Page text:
In his interview, Karami talked about the mistakes made by the Special Unit in the past and said those mistakes happened because the unit was not “with the people.” He said, “Back in 2009, the Special Unit made some mistakes from time to time, but then every time the Law Enforcement Forces entered the scene to make up for it. For example, if they had broken the door of a house, we would immediately send a team to compensate the owners. Of course, a lot of people would not accept any money and that is because the Special Unit wasn’t with the people.”

A member of a board of editors of a Reformist newspaper, who spoke to Al-Monitor on the condition of anonymity, believed that those comments made by Karami is his trying to restore the “gravely damaged reputation” of the Special Unit. “After the 2013 presidential elections when Rouhani was elected, somehow the hostile atmosphere between the dissident citizens and the establishment was gone, since many of those dissident citizens had voted for Rouhani,” he said. “Many military and law enforcement organizations are trying to wipe away the memories of their brutality from people’s minds. This is particularly true about the Law Enforcement Forces that are in daily contact with the citizens.”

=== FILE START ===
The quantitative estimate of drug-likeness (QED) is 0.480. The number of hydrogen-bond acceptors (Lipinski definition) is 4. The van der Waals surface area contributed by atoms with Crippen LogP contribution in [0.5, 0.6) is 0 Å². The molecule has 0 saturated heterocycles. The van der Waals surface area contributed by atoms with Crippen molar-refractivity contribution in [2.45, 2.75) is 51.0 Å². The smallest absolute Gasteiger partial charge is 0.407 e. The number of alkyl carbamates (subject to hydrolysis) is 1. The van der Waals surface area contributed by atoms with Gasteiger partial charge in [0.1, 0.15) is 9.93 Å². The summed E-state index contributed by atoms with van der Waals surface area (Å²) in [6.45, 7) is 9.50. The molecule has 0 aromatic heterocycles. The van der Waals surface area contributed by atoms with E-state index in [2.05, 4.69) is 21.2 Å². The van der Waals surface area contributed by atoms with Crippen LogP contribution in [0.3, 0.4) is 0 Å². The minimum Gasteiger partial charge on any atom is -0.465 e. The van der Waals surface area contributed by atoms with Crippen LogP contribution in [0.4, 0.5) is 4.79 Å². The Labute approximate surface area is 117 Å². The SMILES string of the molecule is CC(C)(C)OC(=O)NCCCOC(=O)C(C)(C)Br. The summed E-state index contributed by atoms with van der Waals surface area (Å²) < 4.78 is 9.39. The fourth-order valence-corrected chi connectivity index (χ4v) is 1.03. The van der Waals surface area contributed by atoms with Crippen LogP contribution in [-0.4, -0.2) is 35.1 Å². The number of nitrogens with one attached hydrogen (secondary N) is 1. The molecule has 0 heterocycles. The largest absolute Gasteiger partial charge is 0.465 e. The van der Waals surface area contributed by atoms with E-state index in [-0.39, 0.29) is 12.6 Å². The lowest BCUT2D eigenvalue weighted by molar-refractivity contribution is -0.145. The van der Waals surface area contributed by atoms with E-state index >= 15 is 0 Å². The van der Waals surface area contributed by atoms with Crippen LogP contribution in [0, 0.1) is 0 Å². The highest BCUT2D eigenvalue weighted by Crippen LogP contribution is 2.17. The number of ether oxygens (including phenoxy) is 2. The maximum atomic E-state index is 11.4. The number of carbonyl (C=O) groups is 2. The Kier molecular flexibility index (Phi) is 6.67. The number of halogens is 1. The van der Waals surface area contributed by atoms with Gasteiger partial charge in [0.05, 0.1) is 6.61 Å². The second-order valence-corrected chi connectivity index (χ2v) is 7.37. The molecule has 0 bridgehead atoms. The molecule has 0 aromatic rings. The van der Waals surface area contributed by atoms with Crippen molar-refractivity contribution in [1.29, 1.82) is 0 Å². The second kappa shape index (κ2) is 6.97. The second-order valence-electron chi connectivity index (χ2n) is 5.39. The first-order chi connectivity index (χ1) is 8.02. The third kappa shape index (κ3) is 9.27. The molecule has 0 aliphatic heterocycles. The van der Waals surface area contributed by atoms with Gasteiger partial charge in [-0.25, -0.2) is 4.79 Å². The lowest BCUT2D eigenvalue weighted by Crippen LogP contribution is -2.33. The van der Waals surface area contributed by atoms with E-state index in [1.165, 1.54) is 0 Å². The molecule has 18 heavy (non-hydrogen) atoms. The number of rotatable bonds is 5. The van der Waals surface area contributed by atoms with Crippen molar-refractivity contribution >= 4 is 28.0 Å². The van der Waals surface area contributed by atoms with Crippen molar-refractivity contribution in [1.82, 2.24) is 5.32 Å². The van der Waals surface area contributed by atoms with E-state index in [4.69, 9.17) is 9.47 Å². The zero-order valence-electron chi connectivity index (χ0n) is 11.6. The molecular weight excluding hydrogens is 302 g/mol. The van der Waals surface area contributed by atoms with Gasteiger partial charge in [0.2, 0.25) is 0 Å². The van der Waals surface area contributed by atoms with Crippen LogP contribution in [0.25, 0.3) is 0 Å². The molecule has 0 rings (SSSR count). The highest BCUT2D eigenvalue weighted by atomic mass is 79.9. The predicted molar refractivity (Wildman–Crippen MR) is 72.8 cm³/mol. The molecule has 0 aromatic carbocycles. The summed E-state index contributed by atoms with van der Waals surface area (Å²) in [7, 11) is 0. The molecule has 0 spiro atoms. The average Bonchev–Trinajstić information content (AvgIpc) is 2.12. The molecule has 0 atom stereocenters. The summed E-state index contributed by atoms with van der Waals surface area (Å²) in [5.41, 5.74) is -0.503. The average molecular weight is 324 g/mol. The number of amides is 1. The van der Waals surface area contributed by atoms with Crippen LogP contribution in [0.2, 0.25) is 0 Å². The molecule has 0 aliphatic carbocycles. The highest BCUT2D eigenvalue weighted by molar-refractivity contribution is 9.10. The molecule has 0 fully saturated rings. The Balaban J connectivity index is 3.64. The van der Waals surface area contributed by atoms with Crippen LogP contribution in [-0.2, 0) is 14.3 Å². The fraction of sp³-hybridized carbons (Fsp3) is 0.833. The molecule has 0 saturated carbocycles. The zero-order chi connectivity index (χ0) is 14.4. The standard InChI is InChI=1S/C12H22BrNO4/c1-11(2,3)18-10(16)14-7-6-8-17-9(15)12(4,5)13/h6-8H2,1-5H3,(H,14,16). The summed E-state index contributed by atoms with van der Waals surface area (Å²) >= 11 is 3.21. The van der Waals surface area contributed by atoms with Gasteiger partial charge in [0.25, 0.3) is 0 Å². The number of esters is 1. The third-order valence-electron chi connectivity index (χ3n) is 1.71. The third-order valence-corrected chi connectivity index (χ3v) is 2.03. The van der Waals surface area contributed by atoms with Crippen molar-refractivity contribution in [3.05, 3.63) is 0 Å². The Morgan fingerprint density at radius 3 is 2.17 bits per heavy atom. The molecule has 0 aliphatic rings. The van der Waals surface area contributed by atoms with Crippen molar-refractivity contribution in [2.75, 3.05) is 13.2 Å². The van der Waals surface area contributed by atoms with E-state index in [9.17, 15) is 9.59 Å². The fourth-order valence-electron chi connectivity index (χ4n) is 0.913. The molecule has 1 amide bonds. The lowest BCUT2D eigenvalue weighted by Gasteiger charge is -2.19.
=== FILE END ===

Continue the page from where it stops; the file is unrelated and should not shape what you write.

Karami, however, does not think that the election of a new president is the reason behind the current calm in the country. He said, during his interview with Tasnim News, “I think that the current calm and stable situation is the result of a process that started in the past and that it is not accidental. I don’t think we can link it to the election of a new president. There has been a process and it shows that our people have reached a level of maturity. They look at the unstable situations in the neighboring countries and compare it with the stability that exists inside Iran. This motivates them to cooperate with the government.”